Sorry, Utah: BCS doesn’t break anti-trust laws

After I wrote last week about the BCS, the Mountain West Conference and the U.S. Senate committee hearings, I heard from an old friend. Kent Meyers is an Oklahoma City attorney who you probably know best as co-host, along with OKC mayor Mick Cornett, of “The Verdict,” a weekly topical talk show.

I’ve been on the show with Kent and Mick a few times, and Kent said he’d be available to chat if I needed a little light on the anti-trust elements of the whole BCS case.

We talked Wednesday, and it was very educational. First, Meyers’ credentials. He tried his first anti-trust case in 1972 and has done virtually nothing else since in the field of law. “It’s kind of where I live,” Meyers said. He teaches anti-trust law for all three of the state’s law schools (OU, OCU, Tulsa U.) Meyers worked the anti-trust aspects of the OU-Georgia lawsuit against the NCAA in the early 1980s, which opened the doors for schools to control their own television destiny.

Meyers said he has read the transcripts from the Senate hearings last week, which included attorneys from both sides, Nebraska chancellor Harvey Perlman for the BCS and Utah president Michael Young for the Mountain West, which is asking for the BCS to turn into a full-fledged playoff.

Meyers wants to make it clear he has no dog in the fight. “I don’t care whether we have a playoff or not,” Meyers said. He is a college football fan but not hard-core. Meyers, for instance, admits to not knowing such details as how many automatic-qualifying conferences are in the BCS (“five or six,” he said). His contribution to this discussion is strictly related to the anti-trust laws, which is why the Senate convened. Utah Sen. Orrin Hatch claimed anti-trust laws are being broken by the BCS, when the mid-majors are given secondary status in the structure that determines major bowl assignments in college football.

OK. So what does Meyers say? The BCS does not violate anti-trust laws. Doesn’t even come close.

Meyers gave me a quick lesson on anti-trust law, which admittedly is elementary, considering what he tried to teach me in 15 minutes he teaches students over a full semester. But it comes down to this simple concept: anti-trust laws protect the consumer, not the competitor.

Did you grasp that? I didn’t know it until I talked to Meyers. I figured Holiday Inn could sue Marriott for anti-trust violations, if Marriott practices were harming Holiday Inn. But no.

Only if tourists and businesspeople and travelers were harmed by Marriott practices.

So the BCS is in violation of anti-trust laws NOT if the University of Utah or the Mountain West feels slighted. It is in violation of anti-trust laws if college football fans in general are being economically injured.

We know the answer to that. In college football, attendance has gone up. Stadium expansion has gone up. The number of games has gone up. Advertising revenue has gone up. Cost per spot of the advertising revenue has gone DOWN, which is another good thing for consumers. The number of bowl games has gone up.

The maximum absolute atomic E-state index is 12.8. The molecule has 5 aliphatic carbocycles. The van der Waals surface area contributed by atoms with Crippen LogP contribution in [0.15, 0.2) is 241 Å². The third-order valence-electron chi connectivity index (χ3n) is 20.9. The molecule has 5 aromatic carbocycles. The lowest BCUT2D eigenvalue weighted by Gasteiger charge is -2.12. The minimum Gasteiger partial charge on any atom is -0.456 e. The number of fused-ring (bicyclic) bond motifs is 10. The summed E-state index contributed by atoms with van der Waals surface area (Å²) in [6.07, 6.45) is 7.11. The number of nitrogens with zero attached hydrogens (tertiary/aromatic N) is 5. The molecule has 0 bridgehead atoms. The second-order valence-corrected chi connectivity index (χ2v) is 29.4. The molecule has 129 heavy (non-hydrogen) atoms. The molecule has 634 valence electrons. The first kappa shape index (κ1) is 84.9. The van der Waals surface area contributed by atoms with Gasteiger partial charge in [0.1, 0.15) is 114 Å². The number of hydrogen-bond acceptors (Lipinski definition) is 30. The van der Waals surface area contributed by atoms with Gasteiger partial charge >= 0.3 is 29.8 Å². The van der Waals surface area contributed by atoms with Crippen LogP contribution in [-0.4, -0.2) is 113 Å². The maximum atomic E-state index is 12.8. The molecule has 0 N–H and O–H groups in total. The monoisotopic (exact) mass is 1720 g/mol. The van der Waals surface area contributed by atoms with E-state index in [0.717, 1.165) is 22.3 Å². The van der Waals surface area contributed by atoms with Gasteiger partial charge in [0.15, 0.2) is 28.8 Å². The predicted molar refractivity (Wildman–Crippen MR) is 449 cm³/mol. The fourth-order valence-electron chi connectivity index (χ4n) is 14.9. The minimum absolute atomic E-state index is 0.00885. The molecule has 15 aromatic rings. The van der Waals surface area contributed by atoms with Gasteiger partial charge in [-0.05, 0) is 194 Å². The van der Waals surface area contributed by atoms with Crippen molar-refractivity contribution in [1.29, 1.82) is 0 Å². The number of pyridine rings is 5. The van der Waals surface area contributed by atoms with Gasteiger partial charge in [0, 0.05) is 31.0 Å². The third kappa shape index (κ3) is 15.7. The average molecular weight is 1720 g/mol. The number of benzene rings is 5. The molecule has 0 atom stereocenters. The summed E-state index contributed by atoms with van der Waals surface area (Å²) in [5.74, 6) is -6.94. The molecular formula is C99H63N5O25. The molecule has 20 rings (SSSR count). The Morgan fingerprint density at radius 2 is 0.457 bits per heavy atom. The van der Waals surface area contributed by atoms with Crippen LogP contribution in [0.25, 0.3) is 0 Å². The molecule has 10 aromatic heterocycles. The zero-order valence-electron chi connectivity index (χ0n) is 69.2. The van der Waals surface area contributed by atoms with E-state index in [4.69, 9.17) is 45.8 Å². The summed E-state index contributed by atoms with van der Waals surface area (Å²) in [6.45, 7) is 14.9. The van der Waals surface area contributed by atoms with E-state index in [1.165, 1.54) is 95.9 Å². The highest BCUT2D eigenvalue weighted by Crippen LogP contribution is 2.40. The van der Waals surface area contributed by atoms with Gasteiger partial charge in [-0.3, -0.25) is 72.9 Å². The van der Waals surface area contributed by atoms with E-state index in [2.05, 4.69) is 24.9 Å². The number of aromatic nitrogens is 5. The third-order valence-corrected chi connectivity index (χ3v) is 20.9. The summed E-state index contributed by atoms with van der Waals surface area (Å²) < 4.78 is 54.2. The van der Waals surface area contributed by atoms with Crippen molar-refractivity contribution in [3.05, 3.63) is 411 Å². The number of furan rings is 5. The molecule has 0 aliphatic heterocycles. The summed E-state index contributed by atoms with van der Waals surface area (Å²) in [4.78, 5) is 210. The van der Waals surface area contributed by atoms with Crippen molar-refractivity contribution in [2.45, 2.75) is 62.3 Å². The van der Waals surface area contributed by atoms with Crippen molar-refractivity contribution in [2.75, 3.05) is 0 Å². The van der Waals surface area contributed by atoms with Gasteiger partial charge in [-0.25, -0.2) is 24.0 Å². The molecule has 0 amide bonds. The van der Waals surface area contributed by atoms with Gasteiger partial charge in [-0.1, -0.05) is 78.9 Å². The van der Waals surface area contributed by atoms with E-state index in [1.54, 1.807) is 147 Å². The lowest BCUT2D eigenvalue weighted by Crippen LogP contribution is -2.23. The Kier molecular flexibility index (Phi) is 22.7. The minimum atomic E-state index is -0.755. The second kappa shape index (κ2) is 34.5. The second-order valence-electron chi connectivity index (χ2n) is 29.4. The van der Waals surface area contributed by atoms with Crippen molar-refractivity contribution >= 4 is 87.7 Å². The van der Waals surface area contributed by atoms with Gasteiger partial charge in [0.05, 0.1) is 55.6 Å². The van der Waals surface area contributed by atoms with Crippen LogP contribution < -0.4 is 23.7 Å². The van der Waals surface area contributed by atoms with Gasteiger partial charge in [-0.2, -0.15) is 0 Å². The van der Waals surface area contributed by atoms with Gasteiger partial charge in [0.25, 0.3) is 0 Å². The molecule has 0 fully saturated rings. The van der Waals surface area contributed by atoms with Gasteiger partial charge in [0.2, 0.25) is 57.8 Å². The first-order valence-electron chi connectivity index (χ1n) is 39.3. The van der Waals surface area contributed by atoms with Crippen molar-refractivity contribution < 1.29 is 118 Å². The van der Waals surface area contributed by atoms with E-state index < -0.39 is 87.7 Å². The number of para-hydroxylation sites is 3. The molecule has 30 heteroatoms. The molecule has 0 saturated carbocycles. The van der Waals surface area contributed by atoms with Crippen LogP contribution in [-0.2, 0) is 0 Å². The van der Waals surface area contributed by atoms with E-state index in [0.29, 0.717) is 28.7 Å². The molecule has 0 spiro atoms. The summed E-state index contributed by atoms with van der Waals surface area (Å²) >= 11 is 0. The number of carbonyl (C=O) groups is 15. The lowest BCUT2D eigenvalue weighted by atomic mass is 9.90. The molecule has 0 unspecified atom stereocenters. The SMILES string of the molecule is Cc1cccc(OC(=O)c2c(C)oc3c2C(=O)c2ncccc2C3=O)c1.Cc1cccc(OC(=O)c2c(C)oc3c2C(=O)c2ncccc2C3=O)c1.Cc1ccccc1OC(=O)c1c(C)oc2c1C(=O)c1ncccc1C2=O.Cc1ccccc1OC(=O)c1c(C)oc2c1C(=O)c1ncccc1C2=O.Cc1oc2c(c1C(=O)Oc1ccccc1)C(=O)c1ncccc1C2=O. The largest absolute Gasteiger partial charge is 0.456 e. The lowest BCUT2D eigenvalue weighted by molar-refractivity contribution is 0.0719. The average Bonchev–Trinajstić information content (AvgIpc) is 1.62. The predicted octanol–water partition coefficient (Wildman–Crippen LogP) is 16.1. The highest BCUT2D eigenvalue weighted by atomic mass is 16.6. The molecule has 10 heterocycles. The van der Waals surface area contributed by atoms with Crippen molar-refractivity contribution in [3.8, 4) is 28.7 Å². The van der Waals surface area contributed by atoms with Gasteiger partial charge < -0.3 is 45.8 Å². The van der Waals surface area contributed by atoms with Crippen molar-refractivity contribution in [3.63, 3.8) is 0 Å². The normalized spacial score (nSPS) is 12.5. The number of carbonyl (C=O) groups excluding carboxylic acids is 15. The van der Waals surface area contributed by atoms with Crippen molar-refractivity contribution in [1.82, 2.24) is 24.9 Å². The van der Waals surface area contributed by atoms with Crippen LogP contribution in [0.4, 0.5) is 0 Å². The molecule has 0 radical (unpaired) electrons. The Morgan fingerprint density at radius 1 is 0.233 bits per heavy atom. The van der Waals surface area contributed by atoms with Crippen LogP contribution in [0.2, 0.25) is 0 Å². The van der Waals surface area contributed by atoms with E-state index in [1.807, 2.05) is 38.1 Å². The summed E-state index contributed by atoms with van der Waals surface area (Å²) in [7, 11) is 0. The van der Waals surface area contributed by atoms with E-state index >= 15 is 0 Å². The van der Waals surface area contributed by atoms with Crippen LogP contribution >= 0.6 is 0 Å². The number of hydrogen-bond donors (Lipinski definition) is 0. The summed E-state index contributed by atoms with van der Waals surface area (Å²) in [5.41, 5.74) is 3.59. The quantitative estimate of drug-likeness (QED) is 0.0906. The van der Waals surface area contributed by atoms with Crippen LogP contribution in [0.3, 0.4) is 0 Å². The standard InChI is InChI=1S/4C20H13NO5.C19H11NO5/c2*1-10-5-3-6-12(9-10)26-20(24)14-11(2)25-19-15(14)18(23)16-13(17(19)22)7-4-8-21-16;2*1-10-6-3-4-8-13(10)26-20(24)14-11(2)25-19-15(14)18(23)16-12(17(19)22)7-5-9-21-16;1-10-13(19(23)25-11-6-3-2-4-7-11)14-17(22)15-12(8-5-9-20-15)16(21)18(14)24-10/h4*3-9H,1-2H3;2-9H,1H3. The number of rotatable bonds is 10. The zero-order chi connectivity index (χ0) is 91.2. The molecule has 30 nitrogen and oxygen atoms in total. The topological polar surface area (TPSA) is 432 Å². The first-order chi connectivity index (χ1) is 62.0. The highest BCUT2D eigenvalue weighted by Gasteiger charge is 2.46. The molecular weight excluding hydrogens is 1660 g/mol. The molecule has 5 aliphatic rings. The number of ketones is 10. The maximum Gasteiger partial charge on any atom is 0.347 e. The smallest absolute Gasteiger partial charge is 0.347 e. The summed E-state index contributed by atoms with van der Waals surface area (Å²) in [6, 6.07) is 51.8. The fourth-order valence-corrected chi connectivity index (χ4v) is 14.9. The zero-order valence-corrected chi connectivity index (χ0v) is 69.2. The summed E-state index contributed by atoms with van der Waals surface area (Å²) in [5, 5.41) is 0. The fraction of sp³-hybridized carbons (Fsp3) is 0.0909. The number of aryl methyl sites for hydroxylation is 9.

Where is the economic injury to the consumer? It does not exist. Anti-trust laws have not been violated. “The guy representing Utah does not know what he’s talking about,” Meyers said. “There’s nothing wrong with a group of conferences or teams getting together where agreement is needed to have the product.”

Again, Meyers reiterates the anti-trust bedrock: “Anti-trust laws protect economic competition but do not protect competitors.” He offers an example. He and I both offer to sell the same product to The Oklahoma Publishing Company. OPUBCO decides to buy my product and not his. I’ve won, he’s lost. “There’s always going to winners and losers,” Meyers said. “What we’ve done is carry out the competitive system as it’s supposed to work.”

The key on the BCS, Meyers said, is to look at the BCS and see if it’s more pro-economic competitive, not withstanding individual competitors. “If this case got filed, (the question would be) has the BCS had more pro-competitive benefits than anti-competitive benefits … How has the BCS affected the product of college football and how has the BCS affected the output of college football?”

Meyers said he sees no anti-competition elements to the BCS. Some say, for instance, that Utah would have made more money without BCS restrictions. “How do we know that?” Meyers asked. In truth, the “better-off” argument — that the mid-majors are much better off with the BCS than before it — which so angers fans is absolutely relevant in anti-trust discussions.

Meyers offers another example. Say Oklahoma City wants a National Hockey League franchise. It goes to the NHL and asks to be admitted. Does the league have to admit OKC? “Hell no,” Meyers said. “The NHL has the right to add who it wants to.”

Meyers said the fact that the mid-majors are in the NCAA’s Bowl Subdivision along with the power conferences is irrelevant. The BCS is not an NCAA venture.

Meyers calls anti-trust laws the “Mills Lane” of the marketplace. Lane refereed the Mike Tyson-Evander Holyfield fight in which Tyson bit Holyfield’s ear. A referee steps in when there’s cheating going on, as Lane did to eject Tyson. Anti-trust laws stand on the sidelines and don’t enter the fray, Meyers said, until there’s cheating going on that harms the American consumer.

“This is a far cry from Tyson biting off Holyfield’s ear,” Meyers said. “They’re putting out a product the consumer clearly loves.”

Bottom line: anti-trust laws protect Joe Six-Pack, not the University of Utah.

The Mountain West and the Utes and Orrin Hatch might have an argument and might have a case and might have an army of vocal college football fans cheering them on. They do not have anti-trust laws on their side.